Brazil continues hammering Apple with fines over lack of bundled charger
In the latest chapter of Apple and Brazil's legal battle over AC chargers, Brazil has fined Apple about $19 million and is again dictating that iPhones sold in the country must include chargers.
The latest ruling is an echo of one in early September. In that ruling, Apple was fined R$ 12,274,500 (about $2.3 million) and halted iPhone 12 sales until the company included the charger.
Apple stopped including a charger or EarPods in iPhone packages starting with the iPhone 12 in October 2020, saying that the move was better for the environment. This change was to help Apple reach its goal of a 100% carbon-neutral footprint by 2030.
"It is evident that, under the justification of a 'green initiative,' the defendant imposes on the consumer a required purchase of charger adaptors that were previously supplied along with the product," the court ruled.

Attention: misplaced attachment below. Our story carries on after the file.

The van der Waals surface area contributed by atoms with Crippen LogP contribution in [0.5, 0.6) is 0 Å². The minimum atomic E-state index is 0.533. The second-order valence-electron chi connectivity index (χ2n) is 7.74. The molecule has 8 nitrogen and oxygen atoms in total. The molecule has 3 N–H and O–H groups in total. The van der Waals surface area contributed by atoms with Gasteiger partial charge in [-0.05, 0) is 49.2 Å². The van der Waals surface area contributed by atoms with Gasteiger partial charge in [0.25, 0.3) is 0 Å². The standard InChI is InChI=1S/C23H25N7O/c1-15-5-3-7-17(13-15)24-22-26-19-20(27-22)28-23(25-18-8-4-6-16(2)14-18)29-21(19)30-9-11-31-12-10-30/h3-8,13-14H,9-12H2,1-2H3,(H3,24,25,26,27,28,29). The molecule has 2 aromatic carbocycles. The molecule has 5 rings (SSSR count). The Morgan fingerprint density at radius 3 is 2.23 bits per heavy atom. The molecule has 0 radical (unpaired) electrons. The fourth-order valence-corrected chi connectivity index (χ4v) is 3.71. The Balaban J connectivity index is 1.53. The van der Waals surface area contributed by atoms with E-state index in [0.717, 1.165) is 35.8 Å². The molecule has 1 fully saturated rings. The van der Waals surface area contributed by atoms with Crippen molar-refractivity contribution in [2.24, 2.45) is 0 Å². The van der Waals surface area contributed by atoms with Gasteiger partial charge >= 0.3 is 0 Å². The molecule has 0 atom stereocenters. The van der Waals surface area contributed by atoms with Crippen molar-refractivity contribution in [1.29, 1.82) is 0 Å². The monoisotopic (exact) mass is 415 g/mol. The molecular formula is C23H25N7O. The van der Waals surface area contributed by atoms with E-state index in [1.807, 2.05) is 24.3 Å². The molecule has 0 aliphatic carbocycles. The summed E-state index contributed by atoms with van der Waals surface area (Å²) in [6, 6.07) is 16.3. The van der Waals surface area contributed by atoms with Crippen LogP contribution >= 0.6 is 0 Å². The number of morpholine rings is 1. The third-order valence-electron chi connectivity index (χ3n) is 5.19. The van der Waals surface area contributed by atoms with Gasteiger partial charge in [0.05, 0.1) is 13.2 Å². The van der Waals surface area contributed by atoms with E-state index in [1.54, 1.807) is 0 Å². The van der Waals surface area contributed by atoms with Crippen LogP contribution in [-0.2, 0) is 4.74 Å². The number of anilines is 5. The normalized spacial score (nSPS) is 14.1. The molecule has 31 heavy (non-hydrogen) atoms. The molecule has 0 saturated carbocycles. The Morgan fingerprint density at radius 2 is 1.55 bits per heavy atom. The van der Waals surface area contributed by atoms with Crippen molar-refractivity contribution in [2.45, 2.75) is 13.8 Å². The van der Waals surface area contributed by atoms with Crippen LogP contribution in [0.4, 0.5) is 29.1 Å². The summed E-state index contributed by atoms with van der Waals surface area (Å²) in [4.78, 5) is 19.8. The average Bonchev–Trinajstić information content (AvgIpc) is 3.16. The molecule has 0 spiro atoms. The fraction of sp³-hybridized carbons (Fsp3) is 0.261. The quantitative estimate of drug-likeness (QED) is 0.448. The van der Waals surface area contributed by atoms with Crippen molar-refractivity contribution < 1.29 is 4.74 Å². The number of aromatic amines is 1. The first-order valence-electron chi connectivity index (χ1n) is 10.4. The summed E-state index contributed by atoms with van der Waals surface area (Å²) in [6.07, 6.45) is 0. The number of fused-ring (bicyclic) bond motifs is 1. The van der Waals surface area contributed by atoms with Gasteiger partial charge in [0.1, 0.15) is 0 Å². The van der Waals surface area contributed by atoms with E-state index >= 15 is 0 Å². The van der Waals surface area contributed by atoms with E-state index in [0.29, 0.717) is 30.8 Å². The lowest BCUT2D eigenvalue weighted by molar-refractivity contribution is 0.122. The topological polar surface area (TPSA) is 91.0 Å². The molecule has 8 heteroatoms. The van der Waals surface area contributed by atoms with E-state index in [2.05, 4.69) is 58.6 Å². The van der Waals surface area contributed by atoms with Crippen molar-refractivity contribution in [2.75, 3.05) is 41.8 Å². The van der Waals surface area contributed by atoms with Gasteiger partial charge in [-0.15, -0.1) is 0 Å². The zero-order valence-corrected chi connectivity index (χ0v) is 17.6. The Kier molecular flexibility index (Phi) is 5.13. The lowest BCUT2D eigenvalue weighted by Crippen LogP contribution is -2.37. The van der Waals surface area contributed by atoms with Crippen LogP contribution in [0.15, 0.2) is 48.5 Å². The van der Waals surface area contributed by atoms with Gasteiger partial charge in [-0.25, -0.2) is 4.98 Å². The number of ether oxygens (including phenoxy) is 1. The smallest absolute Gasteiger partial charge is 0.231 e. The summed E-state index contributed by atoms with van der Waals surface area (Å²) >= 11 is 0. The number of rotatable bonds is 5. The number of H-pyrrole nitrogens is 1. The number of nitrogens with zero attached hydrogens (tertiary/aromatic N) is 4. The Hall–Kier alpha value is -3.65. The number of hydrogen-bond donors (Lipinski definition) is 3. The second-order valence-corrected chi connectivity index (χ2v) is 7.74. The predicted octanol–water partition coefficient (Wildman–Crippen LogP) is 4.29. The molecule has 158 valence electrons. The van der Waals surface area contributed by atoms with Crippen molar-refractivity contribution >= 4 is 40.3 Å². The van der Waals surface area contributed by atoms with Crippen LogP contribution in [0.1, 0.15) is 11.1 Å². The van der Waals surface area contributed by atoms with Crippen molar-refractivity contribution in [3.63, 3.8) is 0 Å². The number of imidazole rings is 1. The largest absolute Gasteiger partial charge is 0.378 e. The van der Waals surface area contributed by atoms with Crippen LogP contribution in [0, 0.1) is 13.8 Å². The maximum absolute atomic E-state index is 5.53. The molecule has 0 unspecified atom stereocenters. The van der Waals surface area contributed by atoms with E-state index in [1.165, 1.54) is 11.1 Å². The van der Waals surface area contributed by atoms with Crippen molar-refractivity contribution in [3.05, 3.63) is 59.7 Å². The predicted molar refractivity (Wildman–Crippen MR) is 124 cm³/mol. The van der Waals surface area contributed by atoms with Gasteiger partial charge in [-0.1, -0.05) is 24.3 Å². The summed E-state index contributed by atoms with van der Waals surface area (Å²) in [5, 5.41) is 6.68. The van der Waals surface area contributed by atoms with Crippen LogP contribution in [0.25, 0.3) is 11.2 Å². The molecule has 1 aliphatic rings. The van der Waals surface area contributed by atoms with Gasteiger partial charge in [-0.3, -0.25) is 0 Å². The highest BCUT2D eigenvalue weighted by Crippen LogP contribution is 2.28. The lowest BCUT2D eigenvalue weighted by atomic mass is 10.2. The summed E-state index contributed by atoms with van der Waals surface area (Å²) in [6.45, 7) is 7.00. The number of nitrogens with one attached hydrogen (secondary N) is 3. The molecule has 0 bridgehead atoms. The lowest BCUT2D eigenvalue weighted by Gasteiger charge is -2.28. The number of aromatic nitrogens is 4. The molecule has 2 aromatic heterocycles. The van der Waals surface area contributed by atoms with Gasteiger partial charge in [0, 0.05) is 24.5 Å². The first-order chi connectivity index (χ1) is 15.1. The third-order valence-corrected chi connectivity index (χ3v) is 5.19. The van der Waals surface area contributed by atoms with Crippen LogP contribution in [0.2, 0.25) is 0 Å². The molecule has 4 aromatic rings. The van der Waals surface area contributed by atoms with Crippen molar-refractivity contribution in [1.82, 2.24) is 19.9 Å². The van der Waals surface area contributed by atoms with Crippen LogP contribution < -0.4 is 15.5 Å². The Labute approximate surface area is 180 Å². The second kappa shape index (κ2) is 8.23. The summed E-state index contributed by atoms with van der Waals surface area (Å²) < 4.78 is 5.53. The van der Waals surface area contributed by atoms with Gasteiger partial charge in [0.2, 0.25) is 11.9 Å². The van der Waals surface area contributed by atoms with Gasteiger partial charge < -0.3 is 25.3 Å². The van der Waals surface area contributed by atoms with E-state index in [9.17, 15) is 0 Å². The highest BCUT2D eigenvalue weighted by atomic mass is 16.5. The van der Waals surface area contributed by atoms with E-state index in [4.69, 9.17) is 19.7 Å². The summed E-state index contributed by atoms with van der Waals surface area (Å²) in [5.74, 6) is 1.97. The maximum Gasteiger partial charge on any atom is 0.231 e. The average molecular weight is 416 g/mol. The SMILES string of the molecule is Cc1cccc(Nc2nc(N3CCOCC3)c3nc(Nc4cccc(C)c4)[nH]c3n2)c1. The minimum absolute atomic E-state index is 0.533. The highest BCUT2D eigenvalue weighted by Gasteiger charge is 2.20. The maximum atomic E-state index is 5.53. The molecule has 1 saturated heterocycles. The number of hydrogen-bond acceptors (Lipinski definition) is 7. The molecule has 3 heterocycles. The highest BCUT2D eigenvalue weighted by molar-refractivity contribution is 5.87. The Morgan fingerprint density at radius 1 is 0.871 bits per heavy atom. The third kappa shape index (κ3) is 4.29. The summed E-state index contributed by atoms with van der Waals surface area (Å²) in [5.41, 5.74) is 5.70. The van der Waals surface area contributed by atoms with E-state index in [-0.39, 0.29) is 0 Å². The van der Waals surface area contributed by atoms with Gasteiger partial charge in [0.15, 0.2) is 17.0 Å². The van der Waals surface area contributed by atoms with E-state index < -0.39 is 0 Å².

For the ruling in 2021, Brazilian authorities noted that removing a charger from a package was fine. However the absence had to be more clearly marked on the packaging that the device previously included a charger but no longer does.
Apple does state on its website that there is no charger in the box, but Brazilian authorities maintain that this is insufficient. In translation, the Brazilian administration says that local consumer law requires such information to be "ostentatious" and not "camouflaged."
Brazil levied a similar fine against Apple in 2021 from the consumer protection regulator Procon-SP. At that time, a fine of R$10,546,442 ($1.9 million) was imposed, along with accusations of false advertising. The agency alleged that Apple sold devices with factory defects and failed to repair devices under warranty.
At the time, Apple failed to convince the regulator of its argument that not including a charger in the iPhone box was better for the environment and that most consumers already had a charger.
Apple was ultimately forced to include chargers with iPhone 12 packages sold in the Brazilian state of Sao Paulo.
A report by Reuters On Thursday evening indicates that Apple will appeal the ruling.